An anatomic and functional assessment of the discrete defect rectocele repair.

Journal Article (Journal Article)

OBJECTIVE: The aim of this study was to describe the anatomic and functional results of the discrete fascial defect rectocele repair. STUDY DESIGN: Sixty-nine women underwent rectocele repair at Duke University Medical Center during a 3-year period beginning January 1, 1994. Repair was limited to reapproximation of discrete defects in the rectovaginal fascia, without levator plication or perineorrhaphy. Outcome measures included Pelvic Organ Prolapse Quantitation measurements, prolapse stage, and a symptom questionnaire. Univariate and nonparametric tests were used as appropriate. RESULTS: Before the operation 46% patients (32/69) reported constipation, 39% (27/69) reported splinting, 32% (22/69) reported tenesmus, and 13% (9/69) reported fecal incontinence. The median preoperative posterior Pelvic Organ Prolapse Quantitation stage was 2 (1-4). Pelvic Organ Prolapse Quantitation stage had improved for all but 2 women at 6 weeks. Eighteen percent (8/43) had recurrent rectoceles at 12 months. Mean values for the points describing the posterior vaginal wall improved >2 cm (P <.0001). Although perineorrhaphy was not performed, the genital hiatus decreased by 2. 3 cm (P <.0001), with no significant change in the length of the perineal body. Functional results mirrored anatomic results, with statistically significant improvements for all symptoms. CONCLUSIONS: The discrete defect rectocele repair provides anatomic correction of rectoceles with alleviation of associated symptoms for most women.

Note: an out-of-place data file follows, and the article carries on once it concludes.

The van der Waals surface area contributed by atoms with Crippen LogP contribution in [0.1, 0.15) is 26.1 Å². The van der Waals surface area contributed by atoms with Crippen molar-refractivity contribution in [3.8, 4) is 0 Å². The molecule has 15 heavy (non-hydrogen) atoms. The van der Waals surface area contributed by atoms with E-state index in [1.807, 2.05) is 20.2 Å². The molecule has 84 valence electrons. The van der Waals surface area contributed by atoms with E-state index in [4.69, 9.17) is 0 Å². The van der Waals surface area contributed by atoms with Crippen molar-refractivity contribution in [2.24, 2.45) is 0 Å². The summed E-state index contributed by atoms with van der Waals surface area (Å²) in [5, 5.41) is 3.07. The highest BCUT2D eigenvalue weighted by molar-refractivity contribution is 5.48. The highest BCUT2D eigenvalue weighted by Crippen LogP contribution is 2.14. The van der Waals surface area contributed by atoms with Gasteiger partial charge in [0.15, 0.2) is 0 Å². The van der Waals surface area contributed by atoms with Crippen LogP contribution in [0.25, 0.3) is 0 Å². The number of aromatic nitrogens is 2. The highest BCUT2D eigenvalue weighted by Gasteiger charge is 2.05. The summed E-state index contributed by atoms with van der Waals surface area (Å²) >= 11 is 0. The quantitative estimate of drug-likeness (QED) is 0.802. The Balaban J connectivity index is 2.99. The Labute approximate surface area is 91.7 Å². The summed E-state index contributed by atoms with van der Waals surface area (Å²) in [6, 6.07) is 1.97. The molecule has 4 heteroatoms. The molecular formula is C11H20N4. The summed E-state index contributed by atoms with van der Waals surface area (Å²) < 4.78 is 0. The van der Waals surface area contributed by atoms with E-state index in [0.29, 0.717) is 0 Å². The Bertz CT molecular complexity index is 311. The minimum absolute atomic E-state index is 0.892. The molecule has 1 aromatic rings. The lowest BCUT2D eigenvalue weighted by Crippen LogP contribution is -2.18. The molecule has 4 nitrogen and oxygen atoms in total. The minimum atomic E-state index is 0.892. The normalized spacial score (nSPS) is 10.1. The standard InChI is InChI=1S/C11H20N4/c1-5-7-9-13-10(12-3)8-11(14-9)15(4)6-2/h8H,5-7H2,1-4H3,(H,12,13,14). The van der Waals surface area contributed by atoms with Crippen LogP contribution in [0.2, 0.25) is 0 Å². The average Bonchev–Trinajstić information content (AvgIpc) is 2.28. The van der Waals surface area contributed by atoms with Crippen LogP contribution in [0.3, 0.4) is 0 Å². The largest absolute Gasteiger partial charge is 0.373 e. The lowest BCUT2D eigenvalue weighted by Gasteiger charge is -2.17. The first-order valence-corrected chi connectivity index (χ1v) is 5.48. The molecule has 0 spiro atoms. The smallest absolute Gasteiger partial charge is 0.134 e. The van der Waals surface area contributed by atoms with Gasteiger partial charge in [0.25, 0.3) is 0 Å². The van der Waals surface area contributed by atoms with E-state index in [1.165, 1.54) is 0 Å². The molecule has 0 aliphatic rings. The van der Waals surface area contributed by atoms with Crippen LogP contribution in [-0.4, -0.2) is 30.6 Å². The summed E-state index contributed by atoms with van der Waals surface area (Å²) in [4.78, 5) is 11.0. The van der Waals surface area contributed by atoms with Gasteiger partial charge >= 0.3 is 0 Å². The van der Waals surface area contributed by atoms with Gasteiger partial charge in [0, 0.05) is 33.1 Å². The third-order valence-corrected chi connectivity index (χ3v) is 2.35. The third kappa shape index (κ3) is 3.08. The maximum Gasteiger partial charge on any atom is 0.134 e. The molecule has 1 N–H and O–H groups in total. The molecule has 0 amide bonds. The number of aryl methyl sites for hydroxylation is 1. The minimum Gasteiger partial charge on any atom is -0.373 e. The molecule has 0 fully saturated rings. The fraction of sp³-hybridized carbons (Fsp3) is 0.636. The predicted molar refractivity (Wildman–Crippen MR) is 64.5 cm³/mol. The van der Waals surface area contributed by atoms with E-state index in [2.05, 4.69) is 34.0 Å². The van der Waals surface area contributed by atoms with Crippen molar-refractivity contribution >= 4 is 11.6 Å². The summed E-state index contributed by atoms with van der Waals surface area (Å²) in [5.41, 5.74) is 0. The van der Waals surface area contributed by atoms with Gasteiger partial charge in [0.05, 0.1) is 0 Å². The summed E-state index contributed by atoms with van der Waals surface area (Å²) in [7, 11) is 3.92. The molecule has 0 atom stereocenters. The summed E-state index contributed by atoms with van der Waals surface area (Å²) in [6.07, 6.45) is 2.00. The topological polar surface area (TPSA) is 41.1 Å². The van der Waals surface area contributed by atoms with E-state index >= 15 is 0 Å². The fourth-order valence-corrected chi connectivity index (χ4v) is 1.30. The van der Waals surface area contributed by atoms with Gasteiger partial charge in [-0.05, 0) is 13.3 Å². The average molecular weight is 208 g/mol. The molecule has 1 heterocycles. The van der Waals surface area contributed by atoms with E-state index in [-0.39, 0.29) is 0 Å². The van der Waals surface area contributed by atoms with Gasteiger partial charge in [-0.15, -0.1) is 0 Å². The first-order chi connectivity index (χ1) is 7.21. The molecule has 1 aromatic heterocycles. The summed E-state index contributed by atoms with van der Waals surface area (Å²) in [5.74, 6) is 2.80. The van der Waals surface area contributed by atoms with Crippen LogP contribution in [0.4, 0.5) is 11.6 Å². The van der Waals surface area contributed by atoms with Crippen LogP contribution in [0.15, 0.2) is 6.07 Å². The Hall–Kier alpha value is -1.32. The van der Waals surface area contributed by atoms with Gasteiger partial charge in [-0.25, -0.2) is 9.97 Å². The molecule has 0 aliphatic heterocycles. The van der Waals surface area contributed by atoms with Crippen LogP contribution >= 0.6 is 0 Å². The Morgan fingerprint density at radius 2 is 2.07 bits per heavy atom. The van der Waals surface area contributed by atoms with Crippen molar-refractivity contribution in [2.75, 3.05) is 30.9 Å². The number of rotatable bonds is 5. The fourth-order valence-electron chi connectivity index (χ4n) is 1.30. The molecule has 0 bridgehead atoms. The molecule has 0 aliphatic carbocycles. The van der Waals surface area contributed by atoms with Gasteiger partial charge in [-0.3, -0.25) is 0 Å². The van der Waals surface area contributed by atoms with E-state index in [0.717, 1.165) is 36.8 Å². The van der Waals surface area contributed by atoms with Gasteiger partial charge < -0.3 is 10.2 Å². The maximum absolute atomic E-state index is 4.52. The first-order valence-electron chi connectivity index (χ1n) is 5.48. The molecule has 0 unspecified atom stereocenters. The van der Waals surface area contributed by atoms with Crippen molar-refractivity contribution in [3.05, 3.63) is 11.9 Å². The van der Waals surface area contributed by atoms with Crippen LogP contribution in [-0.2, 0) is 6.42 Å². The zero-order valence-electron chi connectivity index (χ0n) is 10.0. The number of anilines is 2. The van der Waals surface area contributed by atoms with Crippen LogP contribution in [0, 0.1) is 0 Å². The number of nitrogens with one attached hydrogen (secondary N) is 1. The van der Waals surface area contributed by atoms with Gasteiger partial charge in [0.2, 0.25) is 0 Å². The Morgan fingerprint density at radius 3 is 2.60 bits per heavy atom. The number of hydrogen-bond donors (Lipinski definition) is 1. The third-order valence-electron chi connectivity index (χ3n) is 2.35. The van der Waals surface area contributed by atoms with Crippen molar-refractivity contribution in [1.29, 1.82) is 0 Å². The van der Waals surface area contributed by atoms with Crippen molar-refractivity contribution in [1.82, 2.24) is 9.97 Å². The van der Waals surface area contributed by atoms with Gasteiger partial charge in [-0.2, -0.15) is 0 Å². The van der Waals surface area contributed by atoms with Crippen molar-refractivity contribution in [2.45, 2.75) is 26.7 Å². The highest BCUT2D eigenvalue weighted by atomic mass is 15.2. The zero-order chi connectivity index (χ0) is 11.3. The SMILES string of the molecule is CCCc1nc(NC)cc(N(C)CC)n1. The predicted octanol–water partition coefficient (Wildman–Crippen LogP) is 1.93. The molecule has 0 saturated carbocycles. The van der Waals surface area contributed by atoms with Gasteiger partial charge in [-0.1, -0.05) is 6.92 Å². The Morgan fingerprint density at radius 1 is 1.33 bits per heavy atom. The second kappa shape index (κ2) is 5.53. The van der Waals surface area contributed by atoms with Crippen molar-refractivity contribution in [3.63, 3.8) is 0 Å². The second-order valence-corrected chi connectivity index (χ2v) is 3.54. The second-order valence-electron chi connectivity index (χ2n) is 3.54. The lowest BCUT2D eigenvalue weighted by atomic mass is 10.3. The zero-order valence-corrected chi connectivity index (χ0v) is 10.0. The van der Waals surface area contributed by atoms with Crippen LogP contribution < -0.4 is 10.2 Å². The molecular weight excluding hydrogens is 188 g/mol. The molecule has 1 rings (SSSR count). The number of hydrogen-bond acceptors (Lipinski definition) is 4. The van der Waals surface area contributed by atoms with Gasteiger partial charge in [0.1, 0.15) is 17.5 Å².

Full Text

Duke Authors

Cited Authors

  • Cundiff, GW; Weidner, AC; Visco, AG; Addison, WA; Bump, RC

Published Date

  • December 1998

Published In

Volume / Issue

  • 179 / 6 Pt 1

Start / End Page

  • 1451 - 1456

PubMed ID

  • 9855580

International Standard Serial Number (ISSN)

  • 0002-9378

Digital Object Identifier (DOI)

  • 10.1016/s0002-9378(98)70009-2


  • eng

Conference Location

  • United States